PAMPERING MAMA RABBIT: Postpartum Kindling Care

Have I ever told y’all how I’m going to be a rabbit farmer until I die?

Well it’s the truth. Plain and simple I love these little creatures. They’re sustainable and adorable. They make it possible for me to provide another white meat for my family for little to nothing. Case in point; the initial investment is small and they pay off quick!


Aside from the cost/benefit analysis points they are great mothers and do virtually all the work. Since these ladies are serving a divine purpose here on the farm I like to treat them as such.

If you read my post ‘How I Feed our Meat Rabbits for Free’ then you’d know I only keep pellet feed around for emergencies and pregnancies. Once the girls are confirmed pregnant I’ll mark it on the calendar and about a week before kindling (birthing) I’ll start to give some pellet feed. Working up until she gets free choice after kindling. Throughout the nursing process she will be grain fed in order to maintain weight (rabbits can get freakishly skinny during the nursing weeks) as well be given many many treats and still receive her daily fresh greens (usually assorted weeds and grass).

Pictured above is a kit at one week of age.

Mama Marilyn getting a snack.

Here’s my girl Char (charcoal), she’s ready to kit anyway now!

So heres the scoop.
Once the babies have arrived a whole new set of tasks is before me. This where I start:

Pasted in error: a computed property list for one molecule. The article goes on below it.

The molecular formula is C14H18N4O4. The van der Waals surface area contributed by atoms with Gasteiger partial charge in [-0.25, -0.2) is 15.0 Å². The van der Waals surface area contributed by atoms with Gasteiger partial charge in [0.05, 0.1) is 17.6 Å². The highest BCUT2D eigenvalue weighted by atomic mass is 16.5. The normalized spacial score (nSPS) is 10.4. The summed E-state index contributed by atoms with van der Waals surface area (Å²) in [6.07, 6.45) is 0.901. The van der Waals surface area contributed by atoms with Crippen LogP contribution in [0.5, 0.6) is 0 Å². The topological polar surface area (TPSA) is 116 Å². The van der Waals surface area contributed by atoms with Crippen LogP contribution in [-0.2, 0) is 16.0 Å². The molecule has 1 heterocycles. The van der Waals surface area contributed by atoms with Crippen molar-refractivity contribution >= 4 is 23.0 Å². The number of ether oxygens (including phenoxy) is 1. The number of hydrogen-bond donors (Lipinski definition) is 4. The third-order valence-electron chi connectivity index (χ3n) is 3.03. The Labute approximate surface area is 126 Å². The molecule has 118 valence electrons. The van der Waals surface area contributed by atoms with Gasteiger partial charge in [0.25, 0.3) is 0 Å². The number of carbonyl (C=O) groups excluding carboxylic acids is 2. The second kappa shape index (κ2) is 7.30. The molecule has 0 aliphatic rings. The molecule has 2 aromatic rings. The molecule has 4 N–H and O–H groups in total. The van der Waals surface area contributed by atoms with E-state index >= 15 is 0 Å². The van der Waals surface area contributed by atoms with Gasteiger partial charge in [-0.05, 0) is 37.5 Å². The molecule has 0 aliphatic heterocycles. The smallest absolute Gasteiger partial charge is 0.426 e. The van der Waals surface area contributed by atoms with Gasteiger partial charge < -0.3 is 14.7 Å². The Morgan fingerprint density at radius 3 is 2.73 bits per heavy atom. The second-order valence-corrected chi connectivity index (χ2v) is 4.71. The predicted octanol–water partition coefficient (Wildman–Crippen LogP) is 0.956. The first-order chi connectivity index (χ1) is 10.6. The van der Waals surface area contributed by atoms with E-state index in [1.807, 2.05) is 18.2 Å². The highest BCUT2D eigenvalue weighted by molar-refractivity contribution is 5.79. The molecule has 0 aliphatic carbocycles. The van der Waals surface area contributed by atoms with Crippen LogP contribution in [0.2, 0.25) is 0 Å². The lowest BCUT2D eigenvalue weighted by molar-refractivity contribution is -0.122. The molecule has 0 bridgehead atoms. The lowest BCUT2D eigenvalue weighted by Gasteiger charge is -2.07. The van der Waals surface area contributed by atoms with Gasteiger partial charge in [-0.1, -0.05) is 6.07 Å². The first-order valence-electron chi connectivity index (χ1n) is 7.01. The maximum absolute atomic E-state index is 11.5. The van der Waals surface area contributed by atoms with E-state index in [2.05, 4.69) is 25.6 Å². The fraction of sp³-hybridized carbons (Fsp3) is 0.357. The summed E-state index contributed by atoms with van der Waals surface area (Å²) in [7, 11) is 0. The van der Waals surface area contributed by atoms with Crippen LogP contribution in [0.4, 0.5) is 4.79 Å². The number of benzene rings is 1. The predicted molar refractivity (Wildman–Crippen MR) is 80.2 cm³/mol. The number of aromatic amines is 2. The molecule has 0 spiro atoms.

1: Once my rabbits kindles I always make sure to check the nest box. Some folks say to wait 24 hours before removing the nest box to count kits. I don’t… I do this right away the first time I see them, after running to wash hands of course, for my own piece of mind. I count the babies, remove the dead ones, and always rebed them with fresh hay/straw.


2: I like to feed my girls all the tops to our strawberries, apple cores, radish/turnip tops, carrots and any leafy greens that are still fresh. They love the change, and being spoiled. Plus any extra calories are welcomed by the mamas.

3. It’s also a good idea to give the babes and mama a little extra help. To jump start their immune systems I employ a tonic that seems to work well. Simply add a tablespoon apple cider vinegar and a tablespoon of honey to the rabbits water bottle. This will help boost her immune system and pass it along to her babies when nursing. Whatever you do, DO NOT add garlic to your tonic, like you wold with chickens. It may seem like a swell idea but garlic acts as an immune suppressant for rabbits, and not an immune booster like in most other mammals and egg-layers.

4: Water checks. I do this about 2-3 times a day generally. This is one thing that does not change. Rabbits drink A LOT of water. And twice as much when pregnant or nursing. They need fresh water at all times to be happy successful mothers, especially since they only nurse kits once a day.

5: Bedding always available; make sure she has a bedded area to sleep that is NOT inside the nest box. Because, well every mama needs a break.